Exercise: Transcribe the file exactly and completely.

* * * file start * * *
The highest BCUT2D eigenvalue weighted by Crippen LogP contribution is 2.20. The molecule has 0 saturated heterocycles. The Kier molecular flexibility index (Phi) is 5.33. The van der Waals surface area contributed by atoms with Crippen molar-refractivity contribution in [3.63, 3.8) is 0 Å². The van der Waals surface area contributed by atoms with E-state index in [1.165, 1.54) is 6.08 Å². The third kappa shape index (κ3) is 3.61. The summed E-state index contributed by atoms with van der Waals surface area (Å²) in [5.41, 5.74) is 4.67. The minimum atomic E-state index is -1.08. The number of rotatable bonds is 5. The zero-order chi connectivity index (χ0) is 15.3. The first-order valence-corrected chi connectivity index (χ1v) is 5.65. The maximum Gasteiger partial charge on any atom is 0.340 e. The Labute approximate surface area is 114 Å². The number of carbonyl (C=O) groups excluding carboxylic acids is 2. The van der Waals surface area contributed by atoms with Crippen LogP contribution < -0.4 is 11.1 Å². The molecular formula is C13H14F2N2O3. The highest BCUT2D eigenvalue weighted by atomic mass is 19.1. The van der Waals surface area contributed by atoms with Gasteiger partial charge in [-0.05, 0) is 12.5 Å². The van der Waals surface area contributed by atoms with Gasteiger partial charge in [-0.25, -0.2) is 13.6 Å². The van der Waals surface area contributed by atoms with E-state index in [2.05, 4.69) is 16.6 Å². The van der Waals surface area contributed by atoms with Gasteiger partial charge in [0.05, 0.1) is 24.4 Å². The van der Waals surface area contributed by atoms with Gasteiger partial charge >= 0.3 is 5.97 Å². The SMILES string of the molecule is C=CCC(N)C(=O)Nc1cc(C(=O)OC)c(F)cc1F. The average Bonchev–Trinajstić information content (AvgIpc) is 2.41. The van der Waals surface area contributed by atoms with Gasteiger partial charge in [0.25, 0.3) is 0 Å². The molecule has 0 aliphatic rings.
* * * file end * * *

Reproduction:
The highest BCUT2D eigenvalue weighted by Crippen LogP contribution is 2.20. The molecule has 0 saturated heterocycles. The Kier molecular flexibility index (Phi) is 5.33. The van der Waals surface area contributed by atoms with Crippen molar-refractivity contribution in [3.63, 3.8) is 0 Å². The van der Waals surface area contributed by atoms with E-state index in [1.165, 1.54) is 6.08 Å². The third kappa shape index (κ3) is 3.61. The summed E-state index contributed by atoms with van der Waals surface area (Å²) in [5.41, 5.74) is 4.67. The minimum atomic E-state index is -1.08. The number of rotatable bonds is 5. The zero-order chi connectivity index (χ0) is 15.3. The first-order valence-corrected chi connectivity index (χ1v) is 5.65. The maximum Gasteiger partial charge on any atom is 0.340 e. The Labute approximate surface area is 114 Å². The number of carbonyl (C=O) groups excluding carboxylic acids is 2. The van der Waals surface area contributed by atoms with Crippen LogP contribution < -0.4 is 11.1 Å². The molecular formula is C13H14F2N2O3. The highest BCUT2D eigenvalue weighted by atomic mass is 19.1. The van der Waals surface area contributed by atoms with Gasteiger partial charge in [-0.05, 0) is 12.5 Å². The van der Waals surface area contributed by atoms with Gasteiger partial charge in [-0.25, -0.2) is 13.6 Å². The van der Waals surface area contributed by atoms with E-state index in [2.05, 4.69) is 16.6 Å². The van der Waals surface area contributed by atoms with Gasteiger partial charge in [0.05, 0.1) is 24.4 Å². The van der Waals surface area contributed by atoms with Gasteiger partial charge >= 0.3 is 5.97 Å². The SMILES string of the molecule is C=CCC(N)C(=O)Nc1cc(C(=O)OC)c(F)cc1F. The average Bonchev–Trinajstić information content (AvgIpc) is 2.41. The van der Waals surface area contributed by atoms with Gasteiger partial charge in [0.25, 0.3) is 0 Å². The molecule has 0 aliphatic rings.